New Drug Applications Demand Intelligent Sorbents

Novel formulations and drug-delivery systems require optimized packaging protection.

By Adrian Possumato, Global Manager, Pharmaceutical Market, Multisorb Technologies

Dropping a sorbent into pharmaceutical packaging is the traditional approach for preventing product damage from moisture and maintaining shelf life and product efficacy. However, new formulations and packaging configurations, coupled with the ever-present pressures to speed new drugs to market, are requiring that sorbents become intelligent. Rather than simply serving as a moisture absorber, sorbents need to fill the role of environmental managers. They need to provide a specific range or steady-state level of protection to pharmaceutical packaging that is increasingly taking different, more-innovative shapes.

An intelligent sorbent is designed to provide a specific management outcome. It could control the level of moisture, oxygen, and/or hydrocarbons in the package. A sorbent might be used to maintain a specific humidity range to maintain a drug’s stability, or reduce or eliminate volatilized hydrocarbons. In some cases, it is necessary for a sorbent to carry out multiple protective functions.

Given that the pharmaceutical landscape has been changing rapidly, packaging solutions are required to become more innovative. For instance, dry-powder inhalers (DPIs) are a relatively new addition to the market—and they have specific sorbent needs. New devices in development are changing the format of the sorbent itself, requiring in some cases that it be customized and incorporated into a packaging design much earlier in the process.

Another important trend to note in this marketplace is the rise of generics. Manufacturers need to be aware of intelligent sorbent solutions as they work to meet packaging protection needs for a variety of formulations competing with those that are coming off patent.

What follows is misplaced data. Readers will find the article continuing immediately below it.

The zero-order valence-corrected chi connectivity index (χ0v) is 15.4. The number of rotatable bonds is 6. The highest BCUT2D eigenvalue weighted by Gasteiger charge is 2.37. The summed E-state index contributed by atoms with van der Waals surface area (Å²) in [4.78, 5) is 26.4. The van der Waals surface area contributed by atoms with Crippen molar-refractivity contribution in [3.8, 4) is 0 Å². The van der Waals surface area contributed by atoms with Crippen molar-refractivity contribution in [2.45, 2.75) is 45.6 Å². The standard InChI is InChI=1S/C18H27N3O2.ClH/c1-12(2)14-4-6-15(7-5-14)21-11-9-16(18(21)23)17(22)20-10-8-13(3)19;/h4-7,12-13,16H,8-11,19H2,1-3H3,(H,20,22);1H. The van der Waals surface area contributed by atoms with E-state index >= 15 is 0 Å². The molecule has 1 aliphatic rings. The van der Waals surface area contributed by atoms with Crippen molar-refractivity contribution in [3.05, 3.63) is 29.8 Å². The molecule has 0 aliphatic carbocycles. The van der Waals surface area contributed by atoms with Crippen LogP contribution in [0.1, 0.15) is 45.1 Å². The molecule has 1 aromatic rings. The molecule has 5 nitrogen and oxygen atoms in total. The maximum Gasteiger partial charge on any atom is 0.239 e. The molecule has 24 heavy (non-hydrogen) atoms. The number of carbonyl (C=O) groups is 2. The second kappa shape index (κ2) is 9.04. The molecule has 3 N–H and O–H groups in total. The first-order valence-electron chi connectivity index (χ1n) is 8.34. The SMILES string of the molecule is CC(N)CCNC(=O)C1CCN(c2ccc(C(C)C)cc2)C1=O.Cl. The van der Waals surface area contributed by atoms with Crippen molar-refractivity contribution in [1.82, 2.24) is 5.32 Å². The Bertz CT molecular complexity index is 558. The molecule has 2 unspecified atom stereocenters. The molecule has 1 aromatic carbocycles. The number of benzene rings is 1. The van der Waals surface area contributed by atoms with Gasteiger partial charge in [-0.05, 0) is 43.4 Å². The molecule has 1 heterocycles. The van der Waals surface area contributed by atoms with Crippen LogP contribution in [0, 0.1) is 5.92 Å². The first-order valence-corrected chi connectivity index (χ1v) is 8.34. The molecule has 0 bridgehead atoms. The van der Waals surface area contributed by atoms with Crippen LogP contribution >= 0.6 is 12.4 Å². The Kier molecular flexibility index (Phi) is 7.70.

Many new drugs coming onto the market are based on chemistries that were in preclinical discovery stages years ago but abandoned because at the time, the drug chemistries were considered too unstable. Thanks to new formulation and packaging technologies, some of these molecules are being reintroduced into drug product formulations that can be tested clinically and eventually marketed in commercial packaging presentations.

These formulations are putting increasing pressure on the packaging engineers who are charged with keeping them stable. These engineers increasingly need to work with formulation chemists to understand the specifics of the compounds they are packaging. The standard tools at their disposal—traditional desiccant products—may no longer satisfy all of their package-protection needs.

In most cases, the goal of a sorbent is to prevent chemical and/or physical degradation from taking place within a pharmaceutical package. An aggressive and active sorbent that dries an environment works well for some drug formulations because it reduces molecular mobility and inhibits the chemical and/or physical reactions that can lead to product degradation. However for an increasing number of formulations, overdrying can degrade a drug product as well; for example, the aqueous base coating on the surface of a tablet may begin to crack. For gelatin capsules in particular, over-desiccation can cause physical and aesthetic damage. In these cases, aggressive moisture management can cause serious problems.


For solid-dose drugs subjected to oxidative and moisture-mediated degradation, sorbents can be customized to perform the role of specialty oxygen absorbers. They can be developed to eliminate oxygen from the packaged environment while managing free moisture and maintaining a specific equilibrium relative humidity (ERH) in the package. This is critical to ensuring the integrity of drug compositions requiring management of both oxygen and moisture.

An important function of the modern-day sorbent involves hydrocarbon management. Residual solvents used while synthesizing drug substances or active pharmaceutical ingredients can form volatized hydrocarbons that end up in the bottle’s headspace. This produces a noxious odor that must be removed through the use of activated carbon. In these instances, an intelligent sorbent can be tailored to perform the dual function of removing odors while maintaining moisture control.